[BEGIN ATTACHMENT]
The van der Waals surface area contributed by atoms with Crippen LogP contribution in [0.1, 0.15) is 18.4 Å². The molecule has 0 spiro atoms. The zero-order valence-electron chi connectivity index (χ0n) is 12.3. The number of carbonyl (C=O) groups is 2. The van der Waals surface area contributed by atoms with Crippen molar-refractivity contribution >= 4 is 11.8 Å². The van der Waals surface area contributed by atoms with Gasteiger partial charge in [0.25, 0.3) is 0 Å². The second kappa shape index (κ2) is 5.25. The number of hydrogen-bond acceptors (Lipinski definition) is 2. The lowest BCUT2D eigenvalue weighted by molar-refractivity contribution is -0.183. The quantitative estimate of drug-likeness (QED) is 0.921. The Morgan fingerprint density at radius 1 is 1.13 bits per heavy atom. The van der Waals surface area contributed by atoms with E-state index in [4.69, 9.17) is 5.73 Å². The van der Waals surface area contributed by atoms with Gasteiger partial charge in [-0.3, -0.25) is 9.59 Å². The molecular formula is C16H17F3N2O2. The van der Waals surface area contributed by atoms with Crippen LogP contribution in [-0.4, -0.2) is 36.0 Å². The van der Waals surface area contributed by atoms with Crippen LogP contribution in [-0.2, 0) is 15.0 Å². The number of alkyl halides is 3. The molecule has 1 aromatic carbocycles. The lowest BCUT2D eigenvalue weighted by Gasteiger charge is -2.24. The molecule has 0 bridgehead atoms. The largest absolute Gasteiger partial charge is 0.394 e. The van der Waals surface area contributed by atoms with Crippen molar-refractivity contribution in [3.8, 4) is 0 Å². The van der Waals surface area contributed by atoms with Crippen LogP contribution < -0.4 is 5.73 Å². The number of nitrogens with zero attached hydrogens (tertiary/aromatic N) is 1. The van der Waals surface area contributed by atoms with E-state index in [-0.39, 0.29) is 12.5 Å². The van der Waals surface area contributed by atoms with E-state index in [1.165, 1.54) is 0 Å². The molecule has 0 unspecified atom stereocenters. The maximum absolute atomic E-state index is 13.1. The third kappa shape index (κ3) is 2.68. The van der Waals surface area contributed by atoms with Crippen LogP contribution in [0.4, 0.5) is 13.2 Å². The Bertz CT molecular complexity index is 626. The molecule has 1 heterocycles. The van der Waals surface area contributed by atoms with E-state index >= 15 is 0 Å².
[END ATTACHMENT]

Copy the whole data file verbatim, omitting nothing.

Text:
The van der Waals surface area contributed by atoms with Crippen LogP contribution in [0.1, 0.15) is 18.4 Å². The molecule has 0 spiro atoms. The zero-order valence-electron chi connectivity index (χ0n) is 12.3. The number of carbonyl (C=O) groups is 2. The van der Waals surface area contributed by atoms with Crippen molar-refractivity contribution >= 4 is 11.8 Å². The van der Waals surface area contributed by atoms with Gasteiger partial charge in [0.25, 0.3) is 0 Å². The second kappa shape index (κ2) is 5.25. The number of hydrogen-bond acceptors (Lipinski definition) is 2. The lowest BCUT2D eigenvalue weighted by molar-refractivity contribution is -0.183. The quantitative estimate of drug-likeness (QED) is 0.921. The Morgan fingerprint density at radius 1 is 1.13 bits per heavy atom. The van der Waals surface area contributed by atoms with E-state index in [4.69, 9.17) is 5.73 Å². The van der Waals surface area contributed by atoms with Gasteiger partial charge in [-0.3, -0.25) is 9.59 Å². The molecular formula is C16H17F3N2O2. The van der Waals surface area contributed by atoms with Crippen LogP contribution in [-0.4, -0.2) is 36.0 Å². The van der Waals surface area contributed by atoms with Crippen LogP contribution in [-0.2, 0) is 15.0 Å². The number of alkyl halides is 3. The molecule has 1 aromatic carbocycles. The lowest BCUT2D eigenvalue weighted by Gasteiger charge is -2.24. The molecule has 0 bridgehead atoms. The largest absolute Gasteiger partial charge is 0.394 e. The van der Waals surface area contributed by atoms with Crippen molar-refractivity contribution in [3.8, 4) is 0 Å². The van der Waals surface area contributed by atoms with Crippen LogP contribution < -0.4 is 5.73 Å². The number of nitrogens with zero attached hydrogens (tertiary/aromatic N) is 1. The van der Waals surface area contributed by atoms with E-state index in [-0.39, 0.29) is 12.5 Å². The van der Waals surface area contributed by atoms with E-state index in [1.165, 1.54) is 0 Å². The molecule has 0 unspecified atom stereocenters. The maximum absolute atomic E-state index is 13.1. The third kappa shape index (κ3) is 2.68. The van der Waals surface area contributed by atoms with Crippen LogP contribution in [0.4, 0.5) is 13.2 Å². The Bertz CT molecular complexity index is 626. The molecule has 1 heterocycles. The van der Waals surface area contributed by atoms with E-state index >= 15 is 0 Å².